International Law

Cultural Clash Pits Islamic Law Against Canadian & U.K. Traditions

In yet another example of a growing cultural clash between local practices and the religious rights of Muslim immigrants that has become a hot-button issue in a number of non-Islamic countries, a Canadian newspaper has stepped to the fore. It says statutory law in the province of Ontario seems to require that extra government benefits be paid to families in which one husband has multiple wives, as long as they were legally married in a country that allows polygamy.

And Mumtaz Ali, president of the Canadian Society of Muslims, confirms that such benefits are being paid. However, government officials deny that they are knowingly doing this, and claim that it is illegal for families in which there is more than one wife to seek multiple benefits, reports the Toronto Sun.

A similar controversy is already well under way in the United Kingdom, where a senior leader of the Church of England has been on the hot seat after reportedly calling for Islamic law to be put on a parallel track with British law, concerning some legal issues.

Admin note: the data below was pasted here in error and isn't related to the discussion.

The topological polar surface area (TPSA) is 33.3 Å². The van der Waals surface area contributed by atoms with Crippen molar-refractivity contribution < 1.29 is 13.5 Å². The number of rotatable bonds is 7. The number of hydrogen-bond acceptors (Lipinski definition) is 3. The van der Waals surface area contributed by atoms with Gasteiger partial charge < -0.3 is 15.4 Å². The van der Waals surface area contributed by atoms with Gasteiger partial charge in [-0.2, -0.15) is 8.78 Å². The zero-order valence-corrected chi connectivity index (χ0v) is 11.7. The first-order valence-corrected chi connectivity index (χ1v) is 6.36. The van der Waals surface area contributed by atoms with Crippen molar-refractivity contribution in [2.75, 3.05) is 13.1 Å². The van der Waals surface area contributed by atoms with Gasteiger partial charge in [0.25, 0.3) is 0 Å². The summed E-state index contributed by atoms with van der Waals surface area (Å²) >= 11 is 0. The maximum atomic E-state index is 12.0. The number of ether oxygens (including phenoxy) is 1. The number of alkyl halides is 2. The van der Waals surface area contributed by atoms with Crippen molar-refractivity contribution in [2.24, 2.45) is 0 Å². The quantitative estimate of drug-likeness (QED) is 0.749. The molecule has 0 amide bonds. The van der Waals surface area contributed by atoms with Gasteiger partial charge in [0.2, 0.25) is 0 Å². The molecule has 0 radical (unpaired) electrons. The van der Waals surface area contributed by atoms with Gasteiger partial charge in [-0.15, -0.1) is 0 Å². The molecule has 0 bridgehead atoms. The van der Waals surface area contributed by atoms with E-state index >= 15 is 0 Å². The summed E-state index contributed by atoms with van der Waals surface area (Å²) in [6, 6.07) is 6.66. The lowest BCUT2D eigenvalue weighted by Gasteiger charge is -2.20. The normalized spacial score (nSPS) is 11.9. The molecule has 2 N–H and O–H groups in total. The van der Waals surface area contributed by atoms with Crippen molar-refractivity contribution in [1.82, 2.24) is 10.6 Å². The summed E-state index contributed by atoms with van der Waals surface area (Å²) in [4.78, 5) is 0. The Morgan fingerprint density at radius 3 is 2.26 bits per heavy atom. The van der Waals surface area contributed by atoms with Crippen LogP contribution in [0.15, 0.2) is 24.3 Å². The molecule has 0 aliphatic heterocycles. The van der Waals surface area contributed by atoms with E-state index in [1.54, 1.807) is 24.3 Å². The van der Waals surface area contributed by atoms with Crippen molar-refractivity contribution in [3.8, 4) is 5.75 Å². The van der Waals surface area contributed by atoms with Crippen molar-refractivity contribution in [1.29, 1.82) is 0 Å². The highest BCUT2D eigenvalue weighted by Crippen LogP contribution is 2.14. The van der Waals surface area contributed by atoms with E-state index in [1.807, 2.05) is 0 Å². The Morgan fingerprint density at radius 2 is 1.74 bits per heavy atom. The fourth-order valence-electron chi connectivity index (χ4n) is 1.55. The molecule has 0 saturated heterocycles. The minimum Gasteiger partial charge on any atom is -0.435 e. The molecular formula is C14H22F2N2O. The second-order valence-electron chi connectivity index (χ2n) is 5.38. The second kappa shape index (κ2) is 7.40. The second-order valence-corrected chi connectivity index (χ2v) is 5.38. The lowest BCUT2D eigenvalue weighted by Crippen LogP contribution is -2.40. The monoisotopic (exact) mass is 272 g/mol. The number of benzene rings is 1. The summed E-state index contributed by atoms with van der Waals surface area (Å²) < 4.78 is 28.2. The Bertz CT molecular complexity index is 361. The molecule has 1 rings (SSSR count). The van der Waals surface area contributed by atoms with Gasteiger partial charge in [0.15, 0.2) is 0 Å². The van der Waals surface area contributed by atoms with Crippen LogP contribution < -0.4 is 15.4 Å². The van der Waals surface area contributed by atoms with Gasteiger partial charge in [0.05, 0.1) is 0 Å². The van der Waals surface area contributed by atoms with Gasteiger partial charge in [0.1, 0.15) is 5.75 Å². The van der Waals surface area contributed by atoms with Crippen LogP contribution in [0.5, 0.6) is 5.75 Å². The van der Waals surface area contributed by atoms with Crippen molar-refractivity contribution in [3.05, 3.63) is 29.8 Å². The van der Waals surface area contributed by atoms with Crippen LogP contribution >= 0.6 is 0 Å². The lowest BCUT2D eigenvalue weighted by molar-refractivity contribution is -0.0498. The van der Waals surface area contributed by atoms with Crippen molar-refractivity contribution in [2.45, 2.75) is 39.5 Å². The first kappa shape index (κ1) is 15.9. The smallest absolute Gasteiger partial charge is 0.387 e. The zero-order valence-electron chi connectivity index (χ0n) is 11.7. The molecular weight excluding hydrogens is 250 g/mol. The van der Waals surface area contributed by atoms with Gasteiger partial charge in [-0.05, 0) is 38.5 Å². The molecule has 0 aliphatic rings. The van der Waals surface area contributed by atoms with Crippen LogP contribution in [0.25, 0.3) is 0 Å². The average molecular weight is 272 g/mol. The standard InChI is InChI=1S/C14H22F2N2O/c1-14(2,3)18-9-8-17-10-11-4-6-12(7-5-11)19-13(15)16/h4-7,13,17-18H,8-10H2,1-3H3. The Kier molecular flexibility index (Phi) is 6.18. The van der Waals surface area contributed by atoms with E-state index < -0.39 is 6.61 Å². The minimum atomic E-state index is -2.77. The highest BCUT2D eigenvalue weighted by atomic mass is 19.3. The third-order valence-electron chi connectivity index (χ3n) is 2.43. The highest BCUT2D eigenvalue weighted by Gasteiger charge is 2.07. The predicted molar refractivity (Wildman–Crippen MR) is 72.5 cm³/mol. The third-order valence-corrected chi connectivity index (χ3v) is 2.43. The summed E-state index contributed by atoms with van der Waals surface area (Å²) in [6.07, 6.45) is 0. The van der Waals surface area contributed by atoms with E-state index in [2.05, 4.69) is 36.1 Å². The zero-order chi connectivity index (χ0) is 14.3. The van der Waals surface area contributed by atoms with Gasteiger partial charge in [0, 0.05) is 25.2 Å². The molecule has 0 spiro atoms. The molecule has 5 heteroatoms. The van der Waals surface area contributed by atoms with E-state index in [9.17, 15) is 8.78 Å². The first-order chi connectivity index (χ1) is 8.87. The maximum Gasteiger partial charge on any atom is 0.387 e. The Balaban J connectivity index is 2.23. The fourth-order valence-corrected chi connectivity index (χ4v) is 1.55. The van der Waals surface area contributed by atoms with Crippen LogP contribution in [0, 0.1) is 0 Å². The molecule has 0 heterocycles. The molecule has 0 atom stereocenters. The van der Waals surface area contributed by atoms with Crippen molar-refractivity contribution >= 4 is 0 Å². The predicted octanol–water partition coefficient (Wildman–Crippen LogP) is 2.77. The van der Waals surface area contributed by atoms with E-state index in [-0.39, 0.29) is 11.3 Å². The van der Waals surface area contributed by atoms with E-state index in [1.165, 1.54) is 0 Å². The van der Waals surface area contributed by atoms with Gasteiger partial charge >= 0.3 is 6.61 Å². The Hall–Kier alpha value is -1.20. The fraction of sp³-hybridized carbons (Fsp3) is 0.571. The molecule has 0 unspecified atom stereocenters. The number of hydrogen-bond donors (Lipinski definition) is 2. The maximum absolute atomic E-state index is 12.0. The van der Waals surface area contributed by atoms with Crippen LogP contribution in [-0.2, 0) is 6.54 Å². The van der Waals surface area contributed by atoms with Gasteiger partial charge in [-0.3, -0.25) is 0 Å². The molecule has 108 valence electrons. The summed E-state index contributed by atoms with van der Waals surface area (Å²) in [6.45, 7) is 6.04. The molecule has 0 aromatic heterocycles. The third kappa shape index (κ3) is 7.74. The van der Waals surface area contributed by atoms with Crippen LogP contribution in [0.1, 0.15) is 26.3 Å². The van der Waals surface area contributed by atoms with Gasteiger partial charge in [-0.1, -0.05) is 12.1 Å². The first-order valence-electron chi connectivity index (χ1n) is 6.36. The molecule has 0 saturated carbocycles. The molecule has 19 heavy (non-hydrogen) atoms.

And there, too, multiple benefits are not only paid to polygamous Muslim families formed in countries where this was legal, but the government openly acknowledges doing so, writes the London Times in an opinion column.

“It is one thing to respect Muslims’ need for halal butchery or for Sharia-compliant mortgages: these are genuine religious differences that harm nobody,” the newspaper writes. “But polygamy, forced marriages and (dis)honour violence are practices more cultural than religious. They … have no place in modern Britain. They do not deserve respect or even toleration.”

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